The Christmas tree sits decostumed and relocated in a snow bank at the corner of our front yard — the floors have long been swept of absconded needles. The rich Christmas foods have been tucked high in the pantry, the décor returned to its Rubbermaid tote, and the hubbub of the season long since waned.
The New Year’s resolutions were made. The year has been planned out, at least in theory: the blog posts, the novel writing plan, the next semester of studies and new extracurricular activities freshly restarted. There is much to look forward to and enjoy.
And yet, this is the time of year that many feel the slump.
Check your Pinterest board or the local drugstore and you’ll discover that Valentine’s Day is just around the corner, but look outside as the clouds hang low, winter gets colder, and the sun rarely pierces the cloud cover. Then remember the clever planning last August that seemed super interesting for the beginning of the new school year, but now, but now…it’s all beginning to look a little dull.
Mid January to mid February we might title ‘The Homeschool Slump Month’. This will be my eighth homeschool February, I’m taking the liberty to name this part of the year for all of us.
How to beat the slump month in your homeschool?
1. Give up an activity entirely. Or give it a break. You know you’ve been working hard, accomplishing much, so no worries, let it go for a bit. How much of a bit? Enough of a bit to get reenergized. (I will be honest and tell you here that I have only ever done this ONCE in my recollection, and I am a horrible model in practicing it…but I figure if I say that out loud, I’ll practice harder. And knowing that I have the freedom to do it is helpful in itself).
2. Or stir up the daily schedule. You don’t have to do math first thing like many homeschoolers advise. You could start with a read-aloud cuddling in front of the fire. In my personal experience, this is one of the most useful suggestions I would offer. It’s weird, but just switching up the routine, or even starting a half hour later, provides a lot of mental freedom.
3. Focus on nature. All is calm outside. Trees are cracking in the wind. The fresh fluffy flakes are dry in their static lumps of bitter cold. Spring isn’t the only season to discover what’s outside. Maybe you’ve always been curious about birds, or pond life in winter, wildlife tracks and scat (yuck, but the kids love it). Nature time is mental health time.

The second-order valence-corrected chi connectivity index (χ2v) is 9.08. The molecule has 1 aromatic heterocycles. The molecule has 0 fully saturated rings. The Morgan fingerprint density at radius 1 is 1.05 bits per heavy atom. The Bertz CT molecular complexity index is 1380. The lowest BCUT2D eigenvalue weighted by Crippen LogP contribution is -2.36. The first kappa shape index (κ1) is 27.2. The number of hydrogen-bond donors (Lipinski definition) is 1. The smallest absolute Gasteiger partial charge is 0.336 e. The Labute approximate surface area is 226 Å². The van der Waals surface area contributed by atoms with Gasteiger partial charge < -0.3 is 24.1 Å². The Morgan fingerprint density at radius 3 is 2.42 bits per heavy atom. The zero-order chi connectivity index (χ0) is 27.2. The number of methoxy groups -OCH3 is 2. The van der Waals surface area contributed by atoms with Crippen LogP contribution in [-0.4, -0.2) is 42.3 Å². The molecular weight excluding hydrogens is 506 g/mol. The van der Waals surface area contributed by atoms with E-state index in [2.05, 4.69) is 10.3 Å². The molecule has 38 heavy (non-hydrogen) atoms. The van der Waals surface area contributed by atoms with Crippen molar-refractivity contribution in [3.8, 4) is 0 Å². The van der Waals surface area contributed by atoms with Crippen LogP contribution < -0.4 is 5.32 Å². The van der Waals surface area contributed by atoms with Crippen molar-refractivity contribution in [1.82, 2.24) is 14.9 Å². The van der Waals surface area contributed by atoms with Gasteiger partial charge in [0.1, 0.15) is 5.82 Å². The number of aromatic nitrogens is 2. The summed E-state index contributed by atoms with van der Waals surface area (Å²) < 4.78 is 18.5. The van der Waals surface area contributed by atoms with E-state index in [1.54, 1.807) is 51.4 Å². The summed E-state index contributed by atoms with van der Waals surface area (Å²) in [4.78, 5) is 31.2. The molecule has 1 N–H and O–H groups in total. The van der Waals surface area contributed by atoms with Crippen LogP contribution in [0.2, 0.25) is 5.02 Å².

4. Time to head to the local museum. Spend an afternoon perusing, discovering the history of your town. Then sit in a corner and ask the kids to imagine they belong in that era, using those tools and wearing those clothes–then encourage them to do a little creative writing.
5. Play games. (And if you haven’t already, you’ll discover their incredible value in learning in games) Bananagrams for spelling. Yahtzee for math. All sorts of games abound for logic, math concepts, story telling prompts on Pinterest. If you’re want for games or science activities, head to my Pinterest boards. I’ve got you covered. Topics of all sorts. I’m always on the hunt for something new. http://www.pinterest.com/TwainAusten
6. Find out how much you already know. Gather tidbits of topics you’ve discussed and record them on recipe cards, then ‘quiz’ the kids Jeopardy style. To them, this is a game…”I’ll take Russian history for 100 please”. The Jeopardy music plays on Spotify in the background while they try to answer…”in 1917, this occurred in Russia…” And they will eagerly answer for a skittle (just don’t buy candies you like).
7. Try deleting curriculum for a while. Yes, really. Education does not equal curriculum. Curriculum is a tool. And sometimes that tool is dull. Want to practice writing? Try a story starter. Write a funny letter to the editor: “Why our town should adopt bacon as our town food”. This, of course, would never work in our town, being the granola town that we are — which is why it would be even more hilarious.
8. Let them choose what they want to do and in what order. Even for just a week. They’re already familiar with your routine. Give them a little freedom to choose what, where and when. This exercise will help you throughout your year, and is a practice in discovering where your kids’ interests lie, which will make every day of the study year easier (an engaged kiddo is a learning kiddo).
9. Take science to the park. Place a cup of coffee on a merry go round and see if it will spill. Explain the physical attributes of motion. Centrifugal motion, right? Drop a ball from each stair on the slide…time it every stair up. Discover how high one must swing for an easier jump off the swing. Okay, just kidding, I would actually never do that. (Not because I don’t give my freedom to make painful mistakes, but rather, cause I don’t want to waste time in the emergency room).
10. Let them choose a topic of interest and write a science report. Okay, I actually routinely request this as they spend time at the library once a week. Does it matter to me that they choose research on Apollo 13 or forensic science? No it does not. No matter their choice, an interested kid is a learning kid.
11. Do a station day. With timed activities around the house. A bananagrams station to build their weekly spelling list. Chemistry experiments in the kitchen (lots of slime made in this house). Math games at the dining room table. iPad Duolingo for fifteen minutes (even I like this–I keep getting Vietnamese Duolingo notifications, don’t know who is practicing that–the rest of us are practicing French, cause we’re Canadian, and it’s just so pretty, ne c’est pas?)
12. Netflix or the History Channel. A wealth of possibilities. But you already knew this.
13. Celebrate your 100th day of studies. Borrowed from school, this is just an opportunity for fun. We have yet to do this…fourteen more days…but we’ll keep you posted on the details.
Don’t get bored and barrel through February. Find a way to make the Slump Month fun.